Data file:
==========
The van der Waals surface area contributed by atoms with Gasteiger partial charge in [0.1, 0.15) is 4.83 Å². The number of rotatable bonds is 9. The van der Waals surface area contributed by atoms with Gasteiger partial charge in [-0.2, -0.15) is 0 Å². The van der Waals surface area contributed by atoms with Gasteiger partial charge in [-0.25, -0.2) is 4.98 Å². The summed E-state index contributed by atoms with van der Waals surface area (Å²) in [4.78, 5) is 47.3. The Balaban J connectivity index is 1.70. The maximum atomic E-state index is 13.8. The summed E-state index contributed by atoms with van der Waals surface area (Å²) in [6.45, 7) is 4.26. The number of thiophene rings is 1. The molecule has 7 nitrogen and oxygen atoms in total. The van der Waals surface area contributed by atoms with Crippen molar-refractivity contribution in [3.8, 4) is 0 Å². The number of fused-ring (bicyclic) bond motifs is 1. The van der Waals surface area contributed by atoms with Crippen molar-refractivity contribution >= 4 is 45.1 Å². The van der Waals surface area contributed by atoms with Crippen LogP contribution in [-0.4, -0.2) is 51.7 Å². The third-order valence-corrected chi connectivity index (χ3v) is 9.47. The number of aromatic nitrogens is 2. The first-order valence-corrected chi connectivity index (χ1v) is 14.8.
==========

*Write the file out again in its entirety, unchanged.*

The van der Waals surface area contributed by atoms with Gasteiger partial charge in [0.1, 0.15) is 4.83 Å². The number of rotatable bonds is 9. The van der Waals surface area contributed by atoms with Gasteiger partial charge in [-0.2, -0.15) is 0 Å². The van der Waals surface area contributed by atoms with Gasteiger partial charge in [-0.25, -0.2) is 4.98 Å². The summed E-state index contributed by atoms with van der Waals surface area (Å²) in [4.78, 5) is 47.3. The Balaban J connectivity index is 1.70. The maximum atomic E-state index is 13.8. The summed E-state index contributed by atoms with van der Waals surface area (Å²) in [6.45, 7) is 4.26. The number of thiophene rings is 1. The molecule has 7 nitrogen and oxygen atoms in total. The van der Waals surface area contributed by atoms with Crippen molar-refractivity contribution in [3.8, 4) is 0 Å². The number of fused-ring (bicyclic) bond motifs is 1. The van der Waals surface area contributed by atoms with Crippen molar-refractivity contribution >= 4 is 45.1 Å². The van der Waals surface area contributed by atoms with Crippen LogP contribution in [-0.4, -0.2) is 51.7 Å². The third-order valence-corrected chi connectivity index (χ3v) is 9.47. The number of aromatic nitrogens is 2. The first-order valence-corrected chi connectivity index (χ1v) is 14.8.